Closely related to being overweight, obesity is a range of weight that categorizes a person as being unhealthy. This is based on body mass index (BMI), a number calculated from someone’s weight and height that is linked to the amount of body fat he or she carries.
As defined by the Centers for Disease Control and Prevention (CDC), an overweight adult is one who has a BMI between 25 and 29.9. An obese adult is one who has a BMI of 30 or higher.
Overweight and obesity are both labels for ranges of weight that are greater than what is generally considered healthy for a given height. The terms also identify ranges of weight that have been shown to increase the likelihood of certain diseases and other health problems.
For children and teens, the CDC uses BMI-for-age measurements that account for normal differences in body fat between boys and girls and differences in body fat for the sexes at various ages.
What causes obesity?
Obesity is caused by a variety of factors, both simple and complex. At the simple end of the spectrum, weight gain and obesity can result when people consume more calories than they burn. But complex issues such as genetics, metabolism, behavior, the environment, culture and socioeconomic status also come into play.
Statistics show that obesity disproportionately affects African Americans. The illness puts them at risk for a number of obesity-related diseases, such as diabetes, hypertension, cancer and heart disease.
The following statistics are from various studies focusing on African Americans:
- African-American women have the highest rates of being overweight or obese compared with other groups in the United States. About four out of five African-American women are overweight or obese. (Source: The Office of Minority Health)
- 46.8 percent of Black adults are obese compared to 37.9 white adults. (Source: National Health and Nutrition Examination Survey)
- 22 percent of African-American youth ages 2 to 19 are obese, compared with 14 percent of non-Hispanic white children. (Source: National Health and Nutrition Examination Survey)
What’s the difference between obesity and morbid obesity?
Simply stated, the difference between obesity and morbid obesity is that obesity is a common medical condition while morbid obesity is considered a disease.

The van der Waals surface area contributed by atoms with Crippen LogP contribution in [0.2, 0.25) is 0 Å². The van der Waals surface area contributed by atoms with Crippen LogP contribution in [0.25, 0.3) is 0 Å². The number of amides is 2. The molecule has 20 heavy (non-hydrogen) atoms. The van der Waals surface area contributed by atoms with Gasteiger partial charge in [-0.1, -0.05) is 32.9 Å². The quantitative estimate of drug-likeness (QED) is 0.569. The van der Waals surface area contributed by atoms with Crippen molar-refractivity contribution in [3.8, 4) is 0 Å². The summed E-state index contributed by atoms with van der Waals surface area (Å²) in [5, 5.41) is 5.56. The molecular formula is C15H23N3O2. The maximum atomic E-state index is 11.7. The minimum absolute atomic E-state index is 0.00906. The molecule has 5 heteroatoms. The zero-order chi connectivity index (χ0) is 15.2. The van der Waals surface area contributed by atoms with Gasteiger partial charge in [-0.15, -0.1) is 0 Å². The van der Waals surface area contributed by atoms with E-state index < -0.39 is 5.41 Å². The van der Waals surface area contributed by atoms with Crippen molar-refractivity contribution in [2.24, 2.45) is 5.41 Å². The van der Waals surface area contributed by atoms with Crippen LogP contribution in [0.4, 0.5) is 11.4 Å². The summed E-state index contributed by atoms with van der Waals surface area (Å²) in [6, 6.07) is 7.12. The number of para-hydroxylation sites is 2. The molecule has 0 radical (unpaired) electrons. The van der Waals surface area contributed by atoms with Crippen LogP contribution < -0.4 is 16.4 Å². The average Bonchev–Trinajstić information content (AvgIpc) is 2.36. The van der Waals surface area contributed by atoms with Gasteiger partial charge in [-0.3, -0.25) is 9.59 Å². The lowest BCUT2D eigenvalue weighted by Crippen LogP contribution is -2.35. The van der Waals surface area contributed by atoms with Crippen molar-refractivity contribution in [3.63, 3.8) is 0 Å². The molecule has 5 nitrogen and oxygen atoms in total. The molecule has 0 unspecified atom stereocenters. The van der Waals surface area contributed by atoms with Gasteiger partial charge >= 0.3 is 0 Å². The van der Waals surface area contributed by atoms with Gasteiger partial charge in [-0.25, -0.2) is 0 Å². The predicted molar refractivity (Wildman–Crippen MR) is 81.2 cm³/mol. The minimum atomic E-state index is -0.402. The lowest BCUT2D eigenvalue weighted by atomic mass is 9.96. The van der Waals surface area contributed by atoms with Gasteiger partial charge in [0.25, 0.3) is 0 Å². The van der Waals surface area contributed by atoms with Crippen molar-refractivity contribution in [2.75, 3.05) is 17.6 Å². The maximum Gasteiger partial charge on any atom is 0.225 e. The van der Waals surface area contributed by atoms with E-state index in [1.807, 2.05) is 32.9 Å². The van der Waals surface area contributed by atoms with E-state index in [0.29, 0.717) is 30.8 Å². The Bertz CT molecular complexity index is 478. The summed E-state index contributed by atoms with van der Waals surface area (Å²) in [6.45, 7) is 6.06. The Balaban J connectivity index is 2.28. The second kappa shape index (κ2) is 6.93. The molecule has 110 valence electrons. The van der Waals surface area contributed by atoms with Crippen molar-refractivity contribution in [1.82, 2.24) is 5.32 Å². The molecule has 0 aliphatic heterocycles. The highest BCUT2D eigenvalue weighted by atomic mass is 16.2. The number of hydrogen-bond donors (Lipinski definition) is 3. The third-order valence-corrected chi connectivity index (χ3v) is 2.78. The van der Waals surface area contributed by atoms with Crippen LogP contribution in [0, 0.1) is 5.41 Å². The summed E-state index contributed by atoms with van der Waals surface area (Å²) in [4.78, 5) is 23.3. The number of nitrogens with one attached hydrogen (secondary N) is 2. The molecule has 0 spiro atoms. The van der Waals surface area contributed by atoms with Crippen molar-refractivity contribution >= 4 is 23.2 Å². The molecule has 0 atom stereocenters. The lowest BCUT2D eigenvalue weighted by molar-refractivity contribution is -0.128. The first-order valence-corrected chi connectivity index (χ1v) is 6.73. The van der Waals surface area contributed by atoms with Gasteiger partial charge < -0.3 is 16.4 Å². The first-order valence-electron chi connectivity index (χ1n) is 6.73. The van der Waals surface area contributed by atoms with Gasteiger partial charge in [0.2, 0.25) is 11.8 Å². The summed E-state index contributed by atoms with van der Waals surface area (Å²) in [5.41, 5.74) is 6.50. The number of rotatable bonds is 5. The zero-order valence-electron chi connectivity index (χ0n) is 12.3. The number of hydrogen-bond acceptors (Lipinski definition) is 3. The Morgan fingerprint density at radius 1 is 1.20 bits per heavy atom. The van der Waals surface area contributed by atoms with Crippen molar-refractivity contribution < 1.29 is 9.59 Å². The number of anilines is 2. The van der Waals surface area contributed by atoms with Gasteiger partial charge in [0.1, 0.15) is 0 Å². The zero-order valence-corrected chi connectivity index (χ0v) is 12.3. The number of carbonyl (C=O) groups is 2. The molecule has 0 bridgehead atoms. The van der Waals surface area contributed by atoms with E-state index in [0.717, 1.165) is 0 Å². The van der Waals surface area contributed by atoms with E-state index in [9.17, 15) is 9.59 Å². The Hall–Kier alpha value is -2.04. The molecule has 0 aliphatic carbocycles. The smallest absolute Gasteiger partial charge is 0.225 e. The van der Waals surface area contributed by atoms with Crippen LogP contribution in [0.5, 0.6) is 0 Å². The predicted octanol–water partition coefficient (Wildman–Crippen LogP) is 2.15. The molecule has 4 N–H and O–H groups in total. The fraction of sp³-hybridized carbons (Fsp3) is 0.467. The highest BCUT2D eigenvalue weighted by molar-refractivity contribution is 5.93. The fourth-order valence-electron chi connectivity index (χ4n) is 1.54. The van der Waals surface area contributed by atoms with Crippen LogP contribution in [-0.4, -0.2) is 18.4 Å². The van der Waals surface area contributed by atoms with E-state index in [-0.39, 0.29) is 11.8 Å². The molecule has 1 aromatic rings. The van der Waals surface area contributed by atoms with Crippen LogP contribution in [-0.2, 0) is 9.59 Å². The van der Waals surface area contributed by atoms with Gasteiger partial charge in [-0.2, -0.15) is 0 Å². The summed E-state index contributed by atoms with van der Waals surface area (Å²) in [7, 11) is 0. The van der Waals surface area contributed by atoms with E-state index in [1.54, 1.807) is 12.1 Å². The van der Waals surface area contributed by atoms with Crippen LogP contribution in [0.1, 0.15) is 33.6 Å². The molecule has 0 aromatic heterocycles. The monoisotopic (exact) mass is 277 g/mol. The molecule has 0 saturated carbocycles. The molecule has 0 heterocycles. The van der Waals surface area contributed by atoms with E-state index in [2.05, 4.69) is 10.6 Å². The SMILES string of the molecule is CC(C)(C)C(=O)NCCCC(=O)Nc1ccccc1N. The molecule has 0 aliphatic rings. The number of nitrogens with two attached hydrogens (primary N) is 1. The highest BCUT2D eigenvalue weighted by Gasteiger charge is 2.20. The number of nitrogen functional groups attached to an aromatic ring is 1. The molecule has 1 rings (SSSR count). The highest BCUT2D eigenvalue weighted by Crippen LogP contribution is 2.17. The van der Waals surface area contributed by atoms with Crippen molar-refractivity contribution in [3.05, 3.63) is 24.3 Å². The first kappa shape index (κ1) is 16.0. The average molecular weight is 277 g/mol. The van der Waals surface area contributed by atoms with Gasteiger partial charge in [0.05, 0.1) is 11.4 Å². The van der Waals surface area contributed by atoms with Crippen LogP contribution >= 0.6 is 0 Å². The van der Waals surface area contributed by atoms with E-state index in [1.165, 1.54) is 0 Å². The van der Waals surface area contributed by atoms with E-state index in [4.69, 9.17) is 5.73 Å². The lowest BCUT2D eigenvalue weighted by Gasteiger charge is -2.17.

Morbid obesity is a much more severe form of obesity. People who are 100 or more pounds over his/her ideal body weight, have a BMI of 35 or more and experience obesity-related health conditions are considered morbidly obese.
Doctors recognize morbid obesity as a serious health condition that can interfere with basic physical functions such as breathing or walking.
As previously stated, obesity puts people at risk for a number of diseases. Those who are morbidly obese are at even greater risk for certain illnesses, such as diabetes, high blood pressure, sleep apnea, gastroesophageal reflux disease (GERD), gallstones, osteoarthritis, heart disease and cancer.
How can obesity be prevented?
Government health care organizations and other disease control and prevention entities recognize that obesity is a preventable condition.
To combat the problem, they have implemented many policy and environmental initiatives that support affordable and easy lifestyle changes in the areas of nutrition and fitness.
Many state-based programs work in conjunction with multiple partners. Their goal is to help eliminate obesity by educating people and empowering them to make specific lifestyle changes to decrease the condition. These include:
- Increasing physical activity
- Consuming more fruits and vegetables
- Drinking fewer sugar-sweetened beverages
- Encouraging mothers to breast-feed their babies
- Consuming less high-calorie food
- Cutting back on television viewing
How is obesity treated?
To treat obesity, doctors recommend patients lose weight and maintain weight loss over the long term through diet and regular physical activity.
For additional treatment, doctors may prescribe medications people with BMI of 30 or greater or those who have a BMI greater than 27 as well as medical complications of obesity, such as diabetes, hypertension and sleep apnea.
Doctors caution, however, that prescription weight-loss medications are appropriate for patients at increased medical risk because of their weight, not for people seeking “cosmetic” weight loss. In addition, they stress that patients should try to lose weight through diet and exercise before resorting to medications.
It is recommended that medicine also be used in conjunction with diet, exercise and lifestyle changes, not instead of them.
How is morbid obesity treated?
For very overweight patients who can’t lose weight via healthy diet and exercise, doctors recommend bariatric surgery as an option.
In particular, doctors recommend this option for people who have a BMI between 35 and 39.9 and at least one or more obesity-related comorbidities, such as diabetes, sleep apnea and heart disease.
Common bariatric surgery procedures are gastric bypass, gastric banding, sleeve gastrectomy and biliopancreatic diversion with duodenal switch.
Where can I get help?
The first resource for information and recommendations for treatment options is always a family doctor or other health care provider.
In addition, it’s always recommended you educate yourself about any illness or condition you experience. Some authoritative online resources are below. Visit them for fact sheets, videos and other materials about obesity.
- The Food and Drug Administration
- The National Institutes of Health
- The Obesity Society
- The Centers for Disease Control and Prevention
- The Obesity Medicine Association
Last Reviewed: February 27, 2019